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Why is the battle of the Somme regarded as such a great military tragedy?

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Introduction

Why is the battle of the Somme regarded as such a great military tragedy? Battle of the Somme: 1st of July to 13 November 1916. Intended to be a decisive breakthrough, the battle of the Somme instead became a good example for useless and indiscriminate slaughter, with General Haig's tactics remaining controversial even today. The British planned to attack on a 15-mile front between Serre, north of the Ancre, and Curlu, north of the Somme. Five French divisions would attack an eight-mile front south of the Somme, between Curlu and Peronne. To ensure a rapid advance, allied artillery pounded German lines for a week before the attack, firing 1.6 million shells. British commanders were so confident they ordered their troops to walk slowly towards the German lines. Once they had been seized, cavalry units would pour through to pursue the fleeing Germans. This though, did not happen and instead of this great British victory was this. ...read more.

Middle

Firstly because of flaws in the plan: The British army was mainly made up of new recruits like pals battalions and Kitchener's army. This inexperience proved costly when the British were firing there bobs the men that manned the guns often missed or the bombs didn't explode. As well as having inexperienced soldiers in their army they chose bad land to launch an attack. The Germans had two years to fortify their trenches and get ready to defend, this proved invaluable when the British bombed them for a week using approximately 1.3 million bombs. The Germans also occupied the best defensive positions with high ground, small villages and woods. Lastly the British bombardment did not give the expected results. Shells didn't explode and the British had very few high explosive shells, Shells they did have didn't cut the barbed wire and some of them were even duds. If they did have enough bombs they didn't have good gunners, those that they did have were young, inexperienced and often missed their targets. ...read more.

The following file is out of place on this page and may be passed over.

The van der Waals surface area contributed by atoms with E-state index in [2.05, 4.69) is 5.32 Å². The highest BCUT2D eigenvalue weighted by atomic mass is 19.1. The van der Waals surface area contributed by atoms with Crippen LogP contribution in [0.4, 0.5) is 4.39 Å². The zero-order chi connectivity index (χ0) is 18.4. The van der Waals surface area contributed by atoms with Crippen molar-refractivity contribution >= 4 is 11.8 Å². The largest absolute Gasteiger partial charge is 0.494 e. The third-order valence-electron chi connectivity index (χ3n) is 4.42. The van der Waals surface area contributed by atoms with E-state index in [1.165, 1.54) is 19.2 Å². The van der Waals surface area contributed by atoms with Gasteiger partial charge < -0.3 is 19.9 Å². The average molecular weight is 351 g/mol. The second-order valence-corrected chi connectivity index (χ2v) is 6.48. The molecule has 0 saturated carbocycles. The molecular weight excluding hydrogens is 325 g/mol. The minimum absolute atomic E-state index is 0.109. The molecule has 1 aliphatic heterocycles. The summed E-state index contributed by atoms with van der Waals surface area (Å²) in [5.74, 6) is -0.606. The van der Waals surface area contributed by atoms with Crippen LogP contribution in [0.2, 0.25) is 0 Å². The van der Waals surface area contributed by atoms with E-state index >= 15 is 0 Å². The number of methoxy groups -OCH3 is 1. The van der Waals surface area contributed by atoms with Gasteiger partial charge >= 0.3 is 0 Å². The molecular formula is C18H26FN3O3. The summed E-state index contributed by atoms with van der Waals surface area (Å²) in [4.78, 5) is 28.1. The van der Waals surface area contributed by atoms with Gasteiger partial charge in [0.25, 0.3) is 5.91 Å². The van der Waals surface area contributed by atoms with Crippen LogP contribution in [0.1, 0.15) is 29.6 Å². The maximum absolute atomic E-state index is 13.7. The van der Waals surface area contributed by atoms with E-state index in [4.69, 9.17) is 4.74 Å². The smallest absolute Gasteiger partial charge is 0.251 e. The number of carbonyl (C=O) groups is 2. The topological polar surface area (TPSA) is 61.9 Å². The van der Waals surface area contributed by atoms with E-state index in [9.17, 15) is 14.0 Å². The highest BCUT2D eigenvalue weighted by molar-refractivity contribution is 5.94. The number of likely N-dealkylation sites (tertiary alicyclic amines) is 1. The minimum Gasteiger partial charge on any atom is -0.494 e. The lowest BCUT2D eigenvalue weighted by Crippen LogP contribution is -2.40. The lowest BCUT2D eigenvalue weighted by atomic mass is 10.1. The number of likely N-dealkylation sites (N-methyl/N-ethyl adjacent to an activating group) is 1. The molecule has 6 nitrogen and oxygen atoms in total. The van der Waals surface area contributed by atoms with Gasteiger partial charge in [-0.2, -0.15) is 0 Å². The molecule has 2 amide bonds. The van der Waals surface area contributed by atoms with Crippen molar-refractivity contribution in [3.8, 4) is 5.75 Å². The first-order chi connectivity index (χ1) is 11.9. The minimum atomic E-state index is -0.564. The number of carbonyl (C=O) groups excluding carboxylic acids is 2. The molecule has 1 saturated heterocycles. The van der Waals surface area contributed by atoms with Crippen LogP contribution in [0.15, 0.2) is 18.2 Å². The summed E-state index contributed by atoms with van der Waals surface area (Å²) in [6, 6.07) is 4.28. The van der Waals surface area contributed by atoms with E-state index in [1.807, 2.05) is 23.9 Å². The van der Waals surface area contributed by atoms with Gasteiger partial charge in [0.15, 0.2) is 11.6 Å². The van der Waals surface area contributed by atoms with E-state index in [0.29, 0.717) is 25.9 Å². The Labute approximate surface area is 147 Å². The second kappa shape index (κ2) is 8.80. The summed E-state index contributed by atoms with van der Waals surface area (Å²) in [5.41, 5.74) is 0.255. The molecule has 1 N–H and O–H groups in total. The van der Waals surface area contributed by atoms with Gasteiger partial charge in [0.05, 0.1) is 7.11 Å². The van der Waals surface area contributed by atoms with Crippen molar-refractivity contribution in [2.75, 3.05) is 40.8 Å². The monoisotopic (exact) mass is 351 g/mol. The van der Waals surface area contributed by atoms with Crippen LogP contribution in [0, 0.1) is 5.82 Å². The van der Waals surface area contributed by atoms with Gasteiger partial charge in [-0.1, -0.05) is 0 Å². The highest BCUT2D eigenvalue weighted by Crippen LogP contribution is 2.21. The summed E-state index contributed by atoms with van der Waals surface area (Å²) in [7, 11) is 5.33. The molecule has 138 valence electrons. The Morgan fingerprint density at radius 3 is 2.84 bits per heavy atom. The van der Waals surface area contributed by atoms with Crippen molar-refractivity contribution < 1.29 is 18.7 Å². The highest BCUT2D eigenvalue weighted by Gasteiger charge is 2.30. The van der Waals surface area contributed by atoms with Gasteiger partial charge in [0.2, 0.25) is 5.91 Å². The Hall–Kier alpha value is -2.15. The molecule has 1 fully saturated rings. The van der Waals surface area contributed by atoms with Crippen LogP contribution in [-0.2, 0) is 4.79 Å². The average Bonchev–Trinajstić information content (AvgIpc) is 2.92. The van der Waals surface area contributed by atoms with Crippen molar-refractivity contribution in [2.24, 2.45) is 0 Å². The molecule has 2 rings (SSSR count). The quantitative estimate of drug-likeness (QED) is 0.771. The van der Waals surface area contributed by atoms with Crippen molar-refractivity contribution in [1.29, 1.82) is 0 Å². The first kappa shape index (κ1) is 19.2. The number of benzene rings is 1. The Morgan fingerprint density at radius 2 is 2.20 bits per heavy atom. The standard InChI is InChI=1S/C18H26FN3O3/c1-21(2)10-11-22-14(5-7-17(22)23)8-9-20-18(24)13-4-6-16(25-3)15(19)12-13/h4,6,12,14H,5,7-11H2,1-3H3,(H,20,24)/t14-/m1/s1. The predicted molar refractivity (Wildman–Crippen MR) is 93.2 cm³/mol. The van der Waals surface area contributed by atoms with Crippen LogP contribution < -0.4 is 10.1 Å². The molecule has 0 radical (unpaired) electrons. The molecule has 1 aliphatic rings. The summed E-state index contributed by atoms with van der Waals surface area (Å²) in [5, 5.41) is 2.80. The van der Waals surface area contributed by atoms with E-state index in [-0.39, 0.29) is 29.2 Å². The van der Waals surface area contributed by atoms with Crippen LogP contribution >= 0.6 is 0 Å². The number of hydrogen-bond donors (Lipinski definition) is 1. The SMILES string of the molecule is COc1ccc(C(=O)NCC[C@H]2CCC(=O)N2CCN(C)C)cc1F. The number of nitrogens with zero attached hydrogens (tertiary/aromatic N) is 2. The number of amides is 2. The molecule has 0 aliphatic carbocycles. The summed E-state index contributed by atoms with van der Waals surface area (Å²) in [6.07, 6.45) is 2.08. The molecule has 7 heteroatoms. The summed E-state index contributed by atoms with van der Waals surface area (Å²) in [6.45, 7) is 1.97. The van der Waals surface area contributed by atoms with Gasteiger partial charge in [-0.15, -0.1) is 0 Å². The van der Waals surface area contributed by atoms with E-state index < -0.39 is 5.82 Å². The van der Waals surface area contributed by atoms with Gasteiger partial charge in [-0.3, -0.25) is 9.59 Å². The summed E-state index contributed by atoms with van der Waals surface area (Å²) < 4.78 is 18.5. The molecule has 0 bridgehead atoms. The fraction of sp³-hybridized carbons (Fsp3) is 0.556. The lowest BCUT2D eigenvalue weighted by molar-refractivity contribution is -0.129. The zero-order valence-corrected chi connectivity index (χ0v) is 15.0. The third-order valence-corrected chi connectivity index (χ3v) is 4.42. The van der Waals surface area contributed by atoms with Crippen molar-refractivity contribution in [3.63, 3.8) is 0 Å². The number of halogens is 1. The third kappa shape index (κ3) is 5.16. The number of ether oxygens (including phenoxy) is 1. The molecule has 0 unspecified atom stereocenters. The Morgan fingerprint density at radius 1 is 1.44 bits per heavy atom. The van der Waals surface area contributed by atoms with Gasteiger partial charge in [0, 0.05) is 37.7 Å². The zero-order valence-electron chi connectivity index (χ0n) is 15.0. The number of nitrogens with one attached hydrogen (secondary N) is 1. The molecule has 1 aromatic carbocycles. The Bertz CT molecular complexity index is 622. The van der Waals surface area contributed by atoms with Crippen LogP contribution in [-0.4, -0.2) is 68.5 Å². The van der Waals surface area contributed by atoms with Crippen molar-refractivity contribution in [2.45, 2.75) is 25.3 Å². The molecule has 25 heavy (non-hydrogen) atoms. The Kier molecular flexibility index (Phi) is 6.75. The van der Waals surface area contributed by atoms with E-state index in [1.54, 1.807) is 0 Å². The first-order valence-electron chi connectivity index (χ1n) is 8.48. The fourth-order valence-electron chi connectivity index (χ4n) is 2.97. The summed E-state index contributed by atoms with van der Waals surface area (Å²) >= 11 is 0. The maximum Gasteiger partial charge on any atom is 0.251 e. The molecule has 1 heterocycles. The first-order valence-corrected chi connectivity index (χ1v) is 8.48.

Conclusion

The British furthest line of advance lay only seven miles forward of the first attack on the 1st of July. Great Britain suffered 420,000 killed and wounded/ The Germans suffered 620,000. Optimism disappeared after the battle of the Somme. Lastly Haig was remembered as a great general before the battle, and after the battle of the Somme his reputation was very badly tarnished. Even though many people accept that the Battle of the Somme was a great tragedy there were good outcomes as well. The British army was now a lot tougher and could better prepare for their next battle and loose fewer lives. Lastly the Somme didn't win the war but it ensured that Germany didn't. In conclusion I agree that the battle of the Somme was a great tragedy for the loss of lives was great, many good reputations were tarnished even though it wasn't necessarily their fault and lives were needlessly lossed, but there were a few good outcomes, one being that the main objective was done, the army was toughened up and the British army would never make that mistake again. ...read more.

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